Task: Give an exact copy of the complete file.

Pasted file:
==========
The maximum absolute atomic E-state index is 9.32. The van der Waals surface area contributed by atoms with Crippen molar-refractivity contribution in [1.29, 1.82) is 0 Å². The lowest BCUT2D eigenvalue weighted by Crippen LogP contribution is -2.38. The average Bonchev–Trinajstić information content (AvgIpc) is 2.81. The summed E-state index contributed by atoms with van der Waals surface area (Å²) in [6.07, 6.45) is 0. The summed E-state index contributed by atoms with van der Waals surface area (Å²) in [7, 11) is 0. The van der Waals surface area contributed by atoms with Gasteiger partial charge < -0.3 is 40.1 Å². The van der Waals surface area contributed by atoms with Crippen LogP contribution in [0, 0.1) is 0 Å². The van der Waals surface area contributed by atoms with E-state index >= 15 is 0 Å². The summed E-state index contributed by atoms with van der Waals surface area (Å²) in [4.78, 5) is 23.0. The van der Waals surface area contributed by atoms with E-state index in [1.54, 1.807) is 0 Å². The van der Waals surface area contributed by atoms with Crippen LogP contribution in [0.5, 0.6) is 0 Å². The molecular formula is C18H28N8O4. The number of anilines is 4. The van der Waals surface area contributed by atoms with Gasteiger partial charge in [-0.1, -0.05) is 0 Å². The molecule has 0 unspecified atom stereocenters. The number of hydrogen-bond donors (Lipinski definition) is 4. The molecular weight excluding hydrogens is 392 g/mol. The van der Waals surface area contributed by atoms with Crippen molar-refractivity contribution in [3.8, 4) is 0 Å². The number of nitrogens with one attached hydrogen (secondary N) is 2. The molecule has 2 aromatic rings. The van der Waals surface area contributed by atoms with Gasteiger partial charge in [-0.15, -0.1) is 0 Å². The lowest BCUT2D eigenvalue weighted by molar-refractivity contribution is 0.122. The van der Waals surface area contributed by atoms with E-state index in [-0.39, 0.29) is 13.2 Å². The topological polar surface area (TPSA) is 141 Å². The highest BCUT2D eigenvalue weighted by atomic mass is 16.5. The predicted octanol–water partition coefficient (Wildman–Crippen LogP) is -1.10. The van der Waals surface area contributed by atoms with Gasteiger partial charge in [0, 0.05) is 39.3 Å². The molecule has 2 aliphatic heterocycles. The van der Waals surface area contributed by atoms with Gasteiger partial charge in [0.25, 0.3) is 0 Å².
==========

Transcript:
The maximum absolute atomic E-state index is 9.32. The van der Waals surface area contributed by atoms with Crippen molar-refractivity contribution in [1.29, 1.82) is 0 Å². The lowest BCUT2D eigenvalue weighted by Crippen LogP contribution is -2.38. The average Bonchev–Trinajstić information content (AvgIpc) is 2.81. The summed E-state index contributed by atoms with van der Waals surface area (Å²) in [6.07, 6.45) is 0. The summed E-state index contributed by atoms with van der Waals surface area (Å²) in [7, 11) is 0. The van der Waals surface area contributed by atoms with Gasteiger partial charge < -0.3 is 40.1 Å². The van der Waals surface area contributed by atoms with Crippen LogP contribution in [0, 0.1) is 0 Å². The van der Waals surface area contributed by atoms with E-state index >= 15 is 0 Å². The summed E-state index contributed by atoms with van der Waals surface area (Å²) in [4.78, 5) is 23.0. The van der Waals surface area contributed by atoms with E-state index in [1.54, 1.807) is 0 Å². The van der Waals surface area contributed by atoms with Crippen LogP contribution in [0.5, 0.6) is 0 Å². The molecular formula is C18H28N8O4. The number of anilines is 4. The van der Waals surface area contributed by atoms with Gasteiger partial charge in [-0.1, -0.05) is 0 Å². The molecule has 0 unspecified atom stereocenters. The number of hydrogen-bond donors (Lipinski definition) is 4. The molecular weight excluding hydrogens is 392 g/mol. The van der Waals surface area contributed by atoms with Crippen molar-refractivity contribution in [3.8, 4) is 0 Å². The number of nitrogens with one attached hydrogen (secondary N) is 2. The molecule has 2 aromatic rings. The van der Waals surface area contributed by atoms with Gasteiger partial charge in [-0.15, -0.1) is 0 Å². The lowest BCUT2D eigenvalue weighted by molar-refractivity contribution is 0.122. The van der Waals surface area contributed by atoms with E-state index in [-0.39, 0.29) is 13.2 Å². The topological polar surface area (TPSA) is 141 Å². The highest BCUT2D eigenvalue weighted by atomic mass is 16.5. The predicted octanol–water partition coefficient (Wildman–Crippen LogP) is -1.10. The van der Waals surface area contributed by atoms with Gasteiger partial charge in [0, 0.05) is 39.3 Å². The molecule has 2 aliphatic heterocycles. The van der Waals surface area contributed by atoms with Gasteiger partial charge in [0.25, 0.3) is 0 Å².